Well now there it is, in plain English -- and what is an extortion racket when multiple people collude to put it together and operate it?

It's got a name folks, and it's a name everyone recognizes too: RACKETEERING.

The only way issues are ever resolved politically is when you call things what they are, and treat those who engage in same as ANYone engaged in that act deserves to be treated.

View this entry with comments (registration required to post)
 

.... needs to be (politically) burned to the ground and the remains put in the (political) wood chipper.

You want to know why Trump is growing, is in the lead, and you're ****ed?

This is why, you treasonous jackasses.

View this entry with comments (registration required to post)
 

Oh this is rich..... it appears that a gun "walked" in Fast-n-Furious was used in the Garland Texas assault on the cartoon contest..... and the Fibbies are trying to bury the lede.

Five years before he was shot to death in the failed terrorist attack in Garland, Texas, Nadir Soofi walked into a suburban Phoenix gun shop to buy a 9-millimeter pistol.

At the time, Lone Wolf Trading Co. was known among gun smugglers for selling illegal firearms. And with Soofi's history of misdemeanor drug and assault charges, there was a chance his purchase might raise red flags in the federal screening process.

While a misdemeanor conviction won't (generally; there are exceptions) disqualify you from buying a gun lying on the form, if detected, will.  It appears that said lying was detected and a hold issued originally (to allow investigation) but was released a day later.

While this (now dead) attempted (and poor excuse for a) terrorist is now dead and he failed to manage to kill anyone else with his weapon, the fact remains that there have still been no federal prosecutions of the people responsible for Fast-N-Furious, including Eric (Place)Holder.

There is no longer a "rule of law" when anyone with a sufficient degree of political influence can simply ignore said law. Instead what you have is, quite effectively, this:

View this entry with comments (registration required to post)
 

You still want her to be the Democrat nominee eh?

Donations to the Clinton Foundation by Swiss bank UBS increased tenfold after Hillary Clinton intervened to settle a dispute with the IRS early in her tenure as secretary of state, according to a published report.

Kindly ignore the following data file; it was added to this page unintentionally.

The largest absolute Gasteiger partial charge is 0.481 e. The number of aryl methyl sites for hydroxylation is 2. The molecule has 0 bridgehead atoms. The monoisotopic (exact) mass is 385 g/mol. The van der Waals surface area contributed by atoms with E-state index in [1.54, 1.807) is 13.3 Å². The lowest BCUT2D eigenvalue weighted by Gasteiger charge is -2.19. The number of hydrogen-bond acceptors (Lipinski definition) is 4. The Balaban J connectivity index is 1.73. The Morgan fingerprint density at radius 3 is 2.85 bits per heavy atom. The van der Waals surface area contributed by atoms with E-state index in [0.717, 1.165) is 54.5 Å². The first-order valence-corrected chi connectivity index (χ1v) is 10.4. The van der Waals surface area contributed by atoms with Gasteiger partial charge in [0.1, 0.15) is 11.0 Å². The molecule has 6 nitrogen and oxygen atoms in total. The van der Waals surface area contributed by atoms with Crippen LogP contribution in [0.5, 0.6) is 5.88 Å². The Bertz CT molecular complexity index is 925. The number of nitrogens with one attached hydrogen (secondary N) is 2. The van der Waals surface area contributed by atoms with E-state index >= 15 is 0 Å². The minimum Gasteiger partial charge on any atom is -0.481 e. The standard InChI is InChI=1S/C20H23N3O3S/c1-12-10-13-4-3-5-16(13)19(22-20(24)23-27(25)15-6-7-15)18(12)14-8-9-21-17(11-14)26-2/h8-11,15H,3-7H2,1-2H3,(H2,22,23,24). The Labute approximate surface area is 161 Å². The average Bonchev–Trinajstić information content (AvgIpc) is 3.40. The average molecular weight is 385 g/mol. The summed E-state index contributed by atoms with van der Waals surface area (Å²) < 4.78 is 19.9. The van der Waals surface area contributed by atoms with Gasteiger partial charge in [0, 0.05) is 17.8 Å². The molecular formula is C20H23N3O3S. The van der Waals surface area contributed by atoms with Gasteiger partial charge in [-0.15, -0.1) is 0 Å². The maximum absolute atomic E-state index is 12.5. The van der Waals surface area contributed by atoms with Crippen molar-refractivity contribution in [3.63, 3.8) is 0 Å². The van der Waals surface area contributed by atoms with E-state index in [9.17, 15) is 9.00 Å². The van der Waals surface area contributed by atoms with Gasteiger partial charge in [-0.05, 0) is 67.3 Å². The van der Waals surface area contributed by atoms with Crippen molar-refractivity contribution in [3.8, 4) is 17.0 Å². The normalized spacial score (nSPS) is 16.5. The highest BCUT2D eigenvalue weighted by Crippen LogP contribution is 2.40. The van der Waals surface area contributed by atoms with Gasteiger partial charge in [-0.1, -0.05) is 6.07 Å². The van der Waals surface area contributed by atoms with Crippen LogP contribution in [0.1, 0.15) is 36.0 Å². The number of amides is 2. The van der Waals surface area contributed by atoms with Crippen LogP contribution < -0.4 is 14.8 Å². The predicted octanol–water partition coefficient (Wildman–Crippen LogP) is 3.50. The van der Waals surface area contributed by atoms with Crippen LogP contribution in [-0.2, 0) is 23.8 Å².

According to the Wall Street Journal, total donations by UBS to the foundation grew from less than $60,000 at the end of 2008 to approximately $600,000 by the end of 2014. The Journal reports that the bank also lent $32 million through entrepreneurship and inner-city loan programs it launched in association with the foundation, while paying former President Bill Clinton $1.5 million to participate in a series of corporate question-and-answer sessions with UBS Chief Executive Bob McCann.

Ah, so you think you're a "progressive" and electing Hillary will somehow help the "poor" and alleviate all the screwing that the financial industry does to people who are "not rich" - right?

Uh, you might want to rethink that and stop fawning over people who have a decades-long history of being all cozy-like with those very same folks who have been screwing you blind.

PS: This particular "issue" related to UBS hiding the identities of very rich people who were not, it was alleged, paying their taxes..... ain't that convenient that she'd intervene and her "family foundation" would be so-richly rewarded?

View this entry with comments (registration required to post)
 

Main Navigation
MUST-READ Selection:
Why I Find It Hard To Give A F**k

Full-Text Search & Archives
Archive Access
Legal Disclaimer

The content on this site is provided without any warranty, express or implied. All opinions expressed on this site are those of the author and may contain errors or omissions.

NO MATERIAL HERE CONSTITUTES "INVESTMENT ADVICE" NOR IS IT A RECOMMENDATION TO BUY OR SELL ANY FINANCIAL INSTRUMENT, INCLUDING BUT NOT LIMITED TO STOCKS, OPTIONS, BONDS OR FUTURES.

The author may have a position in any company or security mentioned herein. Actions you undertake as a consequence of any analysis, opinion or advertisement on this site are your sole responsibility.

Market charts, when present, used with permission of TD Ameritrade/ThinkOrSwim Inc. Neither TD Ameritrade or ThinkOrSwim have reviewed, approved or disapproved any content herein.

The Market Ticker content may be reproduced or excerpted online for non-commercial purposes provided full attribution is given and the original article source is linked to. Please contact Karl Denninger for reprint permission in other media or for commercial use.

Submissions or tips on matters of economic or political interest may be sent "over the transom" to The Editor at any time. To be considered for publication your submission must include full and correct contact information and be related to an economic or political matter of the day. All submissions become the property of The Market Ticker.